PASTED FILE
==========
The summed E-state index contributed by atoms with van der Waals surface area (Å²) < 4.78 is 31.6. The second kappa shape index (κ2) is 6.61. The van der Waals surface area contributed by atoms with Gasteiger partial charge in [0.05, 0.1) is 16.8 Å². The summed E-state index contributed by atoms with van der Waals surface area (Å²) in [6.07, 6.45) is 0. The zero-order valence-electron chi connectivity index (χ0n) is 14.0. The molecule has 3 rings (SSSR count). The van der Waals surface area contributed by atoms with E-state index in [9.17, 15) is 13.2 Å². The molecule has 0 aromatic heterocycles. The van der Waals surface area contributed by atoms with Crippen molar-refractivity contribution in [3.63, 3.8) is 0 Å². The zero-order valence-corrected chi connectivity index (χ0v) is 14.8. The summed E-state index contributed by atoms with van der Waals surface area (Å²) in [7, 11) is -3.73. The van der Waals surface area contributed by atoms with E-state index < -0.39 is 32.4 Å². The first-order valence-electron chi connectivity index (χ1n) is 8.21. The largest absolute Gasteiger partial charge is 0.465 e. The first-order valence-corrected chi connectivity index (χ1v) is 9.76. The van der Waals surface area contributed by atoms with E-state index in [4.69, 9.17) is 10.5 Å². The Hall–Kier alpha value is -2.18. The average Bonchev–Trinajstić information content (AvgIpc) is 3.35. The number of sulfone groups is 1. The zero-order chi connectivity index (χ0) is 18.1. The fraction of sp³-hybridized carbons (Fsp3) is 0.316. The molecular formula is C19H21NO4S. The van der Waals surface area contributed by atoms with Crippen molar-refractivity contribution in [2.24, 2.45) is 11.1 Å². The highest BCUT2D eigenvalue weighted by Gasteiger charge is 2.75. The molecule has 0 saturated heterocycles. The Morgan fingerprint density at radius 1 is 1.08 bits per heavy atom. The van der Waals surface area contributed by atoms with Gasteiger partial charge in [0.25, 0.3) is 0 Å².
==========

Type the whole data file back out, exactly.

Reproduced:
The summed E-state index contributed by atoms with van der Waals surface area (Å²) < 4.78 is 31.6. The second kappa shape index (κ2) is 6.61. The van der Waals surface area contributed by atoms with Gasteiger partial charge in [0.05, 0.1) is 16.8 Å². The summed E-state index contributed by atoms with van der Waals surface area (Å²) in [6.07, 6.45) is 0. The zero-order valence-electron chi connectivity index (χ0n) is 14.0. The molecule has 3 rings (SSSR count). The van der Waals surface area contributed by atoms with E-state index in [9.17, 15) is 13.2 Å². The molecule has 0 aromatic heterocycles. The van der Waals surface area contributed by atoms with Crippen molar-refractivity contribution in [3.63, 3.8) is 0 Å². The zero-order valence-corrected chi connectivity index (χ0v) is 14.8. The summed E-state index contributed by atoms with van der Waals surface area (Å²) in [7, 11) is -3.73. The van der Waals surface area contributed by atoms with E-state index < -0.39 is 32.4 Å². The first-order valence-electron chi connectivity index (χ1n) is 8.21. The largest absolute Gasteiger partial charge is 0.465 e. The first-order valence-corrected chi connectivity index (χ1v) is 9.76. The van der Waals surface area contributed by atoms with E-state index in [4.69, 9.17) is 10.5 Å². The Hall–Kier alpha value is -2.18. The average Bonchev–Trinajstić information content (AvgIpc) is 3.35. The number of sulfone groups is 1. The zero-order chi connectivity index (χ0) is 18.1. The fraction of sp³-hybridized carbons (Fsp3) is 0.316. The molecular formula is C19H21NO4S. The van der Waals surface area contributed by atoms with Crippen molar-refractivity contribution in [2.24, 2.45) is 11.1 Å². The highest BCUT2D eigenvalue weighted by Gasteiger charge is 2.75. The molecule has 0 saturated heterocycles. The Morgan fingerprint density at radius 1 is 1.08 bits per heavy atom. The van der Waals surface area contributed by atoms with Gasteiger partial charge in [0.25, 0.3) is 0 Å².